Seeing Key West on a budget

No matter how many tips you read or how much planning you do, there is no way Key West will end up being a cheap vacation.

Hotels there are pricey; budget restaurants are hard to find.

But the reason Key West commands those prices is that it is a special one-of-kind city with layers of history going back hundreds of years, well-preserved architectural gems, a funky street life and more places to go and things to do than you’ll ever get to in a single visit.

Happily, it is possible to make Key West more affordable. The key strategies are:

• Go during the off-season, roughly June to November (September and November are the cheapest of all).

• Shop around for accommodations and consider compromising on amenities or location.

• Seek out affordable, casual restaurants.

• Take advantage of the many free and inexpensive things to do in Key West.


Even in the summer off-season, your first search for basic Key West motels will come up with rooms starting at $130 a night. I’ve tried several strategies to beat that price — some successful; some not.

What didn’t work: I used “name your own price” on Priceline twice in Key West. Both times I ended up in the eastern part of Key West, three miles from Old Town. There are eight or 10 hotels clustered on Roosevelt Boulevard at the entrance to the island. They share a shuttle service into Old Town, which helps with parking.

The problem here is that the location isn’t ideal and the price included unexpected add-on fees — a $10 “resort” fee at the run-down Lexington and a $19.81 parking fee at the very nice $140-a-night Marriott Key West Beachside Hotel.

I had better luck finding accommodations where I compromised on amenities. One of the great charms of Key West is the historic bed and breakfasts in Old Town. Many go for $200 to $300 a night. But there a few quality places where several bedrooms share a common bathroom, and the savings are great.

We stayed at the Key West Bed and Breakfast, 415 William St. (305-296-7274,, a turn-of-the-century house decorated with original art, vibrant color and serving a spectacular breakfast of fresh fruit and homemade blueberry coffee cake. Our second-story room was one of four sharing two bathrooms, which were kept impeccably clean. Off-season, these rooms go for $79 to $99. (We loved Mo’s room for $99.) Rooms with private bathrooms rent for $115 to $155 off-season — still a very good deal for Key West.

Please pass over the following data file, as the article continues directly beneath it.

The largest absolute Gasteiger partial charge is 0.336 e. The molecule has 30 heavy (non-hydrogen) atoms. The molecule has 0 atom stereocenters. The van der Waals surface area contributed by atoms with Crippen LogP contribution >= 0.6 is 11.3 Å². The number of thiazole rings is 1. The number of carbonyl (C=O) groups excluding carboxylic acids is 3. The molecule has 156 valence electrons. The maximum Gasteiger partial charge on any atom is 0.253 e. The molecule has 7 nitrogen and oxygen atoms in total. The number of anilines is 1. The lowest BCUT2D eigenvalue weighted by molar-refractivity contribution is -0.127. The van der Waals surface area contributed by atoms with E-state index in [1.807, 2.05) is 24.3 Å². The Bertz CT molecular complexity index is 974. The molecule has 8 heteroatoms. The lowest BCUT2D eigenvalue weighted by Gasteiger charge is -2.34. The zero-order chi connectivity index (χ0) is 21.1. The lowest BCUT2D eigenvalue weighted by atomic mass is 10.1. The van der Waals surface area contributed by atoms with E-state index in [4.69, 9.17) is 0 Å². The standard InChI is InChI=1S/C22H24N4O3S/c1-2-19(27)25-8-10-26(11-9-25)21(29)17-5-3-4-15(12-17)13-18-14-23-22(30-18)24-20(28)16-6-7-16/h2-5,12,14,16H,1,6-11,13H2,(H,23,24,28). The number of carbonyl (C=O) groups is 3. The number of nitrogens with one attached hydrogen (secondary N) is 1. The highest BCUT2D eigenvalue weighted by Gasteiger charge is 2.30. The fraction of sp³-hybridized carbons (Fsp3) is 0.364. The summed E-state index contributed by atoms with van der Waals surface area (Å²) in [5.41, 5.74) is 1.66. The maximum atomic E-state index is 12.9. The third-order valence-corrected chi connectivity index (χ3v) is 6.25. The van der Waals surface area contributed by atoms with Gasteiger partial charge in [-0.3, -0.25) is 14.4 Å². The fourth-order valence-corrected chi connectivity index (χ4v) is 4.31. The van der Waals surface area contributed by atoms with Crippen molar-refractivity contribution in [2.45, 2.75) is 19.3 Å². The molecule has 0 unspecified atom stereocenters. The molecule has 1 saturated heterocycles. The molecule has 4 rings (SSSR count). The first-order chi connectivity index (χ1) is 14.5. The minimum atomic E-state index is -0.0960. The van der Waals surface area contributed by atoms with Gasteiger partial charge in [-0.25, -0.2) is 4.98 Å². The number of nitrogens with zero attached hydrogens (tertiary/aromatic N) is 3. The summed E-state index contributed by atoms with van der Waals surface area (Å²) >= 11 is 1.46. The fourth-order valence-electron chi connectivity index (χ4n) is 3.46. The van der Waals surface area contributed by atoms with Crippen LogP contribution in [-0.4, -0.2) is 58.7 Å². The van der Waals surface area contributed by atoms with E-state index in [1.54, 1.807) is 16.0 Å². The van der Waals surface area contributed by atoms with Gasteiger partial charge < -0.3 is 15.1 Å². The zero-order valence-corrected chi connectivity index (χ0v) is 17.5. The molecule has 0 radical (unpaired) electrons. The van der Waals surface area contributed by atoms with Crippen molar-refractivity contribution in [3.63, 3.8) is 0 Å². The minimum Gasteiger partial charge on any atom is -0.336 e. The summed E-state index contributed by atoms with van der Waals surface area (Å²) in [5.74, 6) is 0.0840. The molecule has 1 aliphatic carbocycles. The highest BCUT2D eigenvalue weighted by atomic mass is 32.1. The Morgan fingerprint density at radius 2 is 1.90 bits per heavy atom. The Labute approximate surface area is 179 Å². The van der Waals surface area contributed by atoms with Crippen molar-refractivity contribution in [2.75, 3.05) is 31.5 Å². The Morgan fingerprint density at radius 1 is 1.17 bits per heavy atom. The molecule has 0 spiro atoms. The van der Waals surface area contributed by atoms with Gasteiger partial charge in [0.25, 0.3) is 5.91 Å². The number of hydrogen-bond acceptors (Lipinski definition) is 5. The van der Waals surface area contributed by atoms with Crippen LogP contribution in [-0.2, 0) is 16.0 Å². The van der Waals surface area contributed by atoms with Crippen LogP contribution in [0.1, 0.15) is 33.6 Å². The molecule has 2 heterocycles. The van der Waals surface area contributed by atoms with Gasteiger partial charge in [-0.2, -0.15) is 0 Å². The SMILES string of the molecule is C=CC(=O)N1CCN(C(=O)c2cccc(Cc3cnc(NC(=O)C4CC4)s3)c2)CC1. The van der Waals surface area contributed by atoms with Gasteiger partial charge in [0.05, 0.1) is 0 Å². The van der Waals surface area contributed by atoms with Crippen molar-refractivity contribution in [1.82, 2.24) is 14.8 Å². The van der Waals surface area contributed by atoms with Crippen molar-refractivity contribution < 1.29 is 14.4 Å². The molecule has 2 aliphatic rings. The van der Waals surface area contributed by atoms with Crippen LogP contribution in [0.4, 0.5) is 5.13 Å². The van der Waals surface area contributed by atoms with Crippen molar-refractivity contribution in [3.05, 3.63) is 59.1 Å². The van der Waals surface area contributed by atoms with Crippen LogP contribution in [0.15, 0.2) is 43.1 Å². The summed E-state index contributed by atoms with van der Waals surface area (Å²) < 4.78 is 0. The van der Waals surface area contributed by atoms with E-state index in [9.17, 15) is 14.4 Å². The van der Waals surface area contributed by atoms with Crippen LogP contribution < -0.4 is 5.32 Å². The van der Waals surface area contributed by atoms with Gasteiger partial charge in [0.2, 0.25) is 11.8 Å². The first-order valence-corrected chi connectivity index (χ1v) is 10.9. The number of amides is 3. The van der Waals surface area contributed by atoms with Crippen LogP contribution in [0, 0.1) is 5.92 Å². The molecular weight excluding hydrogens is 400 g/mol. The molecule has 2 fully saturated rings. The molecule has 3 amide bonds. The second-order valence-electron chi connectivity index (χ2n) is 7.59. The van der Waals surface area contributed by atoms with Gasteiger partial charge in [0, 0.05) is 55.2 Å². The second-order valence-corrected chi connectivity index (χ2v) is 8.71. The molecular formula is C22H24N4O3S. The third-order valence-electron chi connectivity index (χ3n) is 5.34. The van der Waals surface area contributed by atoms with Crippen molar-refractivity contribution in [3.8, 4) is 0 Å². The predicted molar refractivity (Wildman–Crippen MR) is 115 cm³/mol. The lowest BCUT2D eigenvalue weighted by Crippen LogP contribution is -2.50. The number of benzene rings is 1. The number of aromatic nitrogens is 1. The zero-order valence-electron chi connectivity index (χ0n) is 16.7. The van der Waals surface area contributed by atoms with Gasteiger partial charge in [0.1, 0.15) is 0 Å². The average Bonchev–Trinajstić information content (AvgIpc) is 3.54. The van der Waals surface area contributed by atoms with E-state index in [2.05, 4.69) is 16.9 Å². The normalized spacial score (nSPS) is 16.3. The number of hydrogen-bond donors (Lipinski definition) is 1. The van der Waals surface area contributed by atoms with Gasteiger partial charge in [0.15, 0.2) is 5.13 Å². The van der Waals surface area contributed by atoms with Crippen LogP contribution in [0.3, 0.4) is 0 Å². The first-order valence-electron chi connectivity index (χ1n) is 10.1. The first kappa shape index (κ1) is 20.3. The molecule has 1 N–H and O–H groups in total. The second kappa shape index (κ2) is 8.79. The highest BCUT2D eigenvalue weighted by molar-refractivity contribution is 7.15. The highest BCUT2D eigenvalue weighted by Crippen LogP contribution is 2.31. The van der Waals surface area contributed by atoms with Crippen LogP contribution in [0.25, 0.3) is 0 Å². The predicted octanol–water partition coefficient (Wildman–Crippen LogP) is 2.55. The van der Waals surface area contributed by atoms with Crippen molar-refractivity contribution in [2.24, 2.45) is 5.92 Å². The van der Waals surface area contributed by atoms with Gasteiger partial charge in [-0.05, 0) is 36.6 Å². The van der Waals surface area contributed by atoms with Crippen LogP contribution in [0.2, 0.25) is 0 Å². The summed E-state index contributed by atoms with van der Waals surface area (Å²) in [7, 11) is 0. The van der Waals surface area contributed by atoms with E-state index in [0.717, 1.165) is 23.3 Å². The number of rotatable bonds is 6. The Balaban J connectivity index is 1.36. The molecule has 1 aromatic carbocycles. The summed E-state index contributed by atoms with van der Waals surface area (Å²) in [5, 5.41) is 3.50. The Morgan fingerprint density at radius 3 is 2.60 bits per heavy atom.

Similar rates are available at the Angelina Guest House, 302 Angela St. (305-294-4480,, another old house full of character. Here, rooms with shared bath are $84 off-season with other rooms running $104 to $144. Another comparable option is the Curry House, 806 Fleming St., 305-294-6777, (not to be confused with the more expensive Curry Mansion). Shared-bath rooms are $99 and other rooms are $165 in the off-season.

You might also try the Blue Parrot Inn, 916 Elizabeth St. (305-296-0033, Its smallest rooms are tiny with double beds but start at $90 per person off-season and include private bathrooms.

The other alternative for a reasonably priced room is to stay in the Upper or Middle Keys and come to Key West for a day trip.

One favorite place nearby is Parmer’s Resort, 565 Little Torch Key. (305-872-2157, It’s 27 miles or 40 minutes outside Key West. During low season (September through mid-December), rooms start at $99. This is a 1950s-vintage Keys-style waterfront resort with pool, views and breakfast included.

Two other nearby choices: Sugarloaf Lodge (17001 Overseas Hwy., 305-745-3211, is 17 miles from Key West and offers waterfront rooms off-season starting at $120. Efficiencies at the Big Pine Key Fishing Lodge, 33000 Overseas Hwy. on Big Pine Key (305-872-2351), start at $109.

You can find summer rates lower in the motels of Marathon. These are an hour from Key West, but it’s a beautiful drive over the Seven Mile Bridge. We’ve stayed in some ordinary mom-and-pop motels in Marathon for $90 to $100 — the Blackfin Resort and Marina, 4650 Overseas Hwy., and the Kingsail, 7050 Overseas Hwy. These are not memorable; rather, they are just places to sleep while you fill your days with activities.


Key West is foodie heaven, with prices to match. Finding good buys in restaurants will take some planning: You may not stumble across these places when you get hungry unless you keep a map handy.

My best dining tip: Head to the historic Key West Seaport at happy hour. The boardwalk along the harbor is one of the best free activities in Key West. Folks are feeding tarpon from the docks, fishing charters are displaying their catches and all the colorful yachts and historic ships are on display, with flags snapping.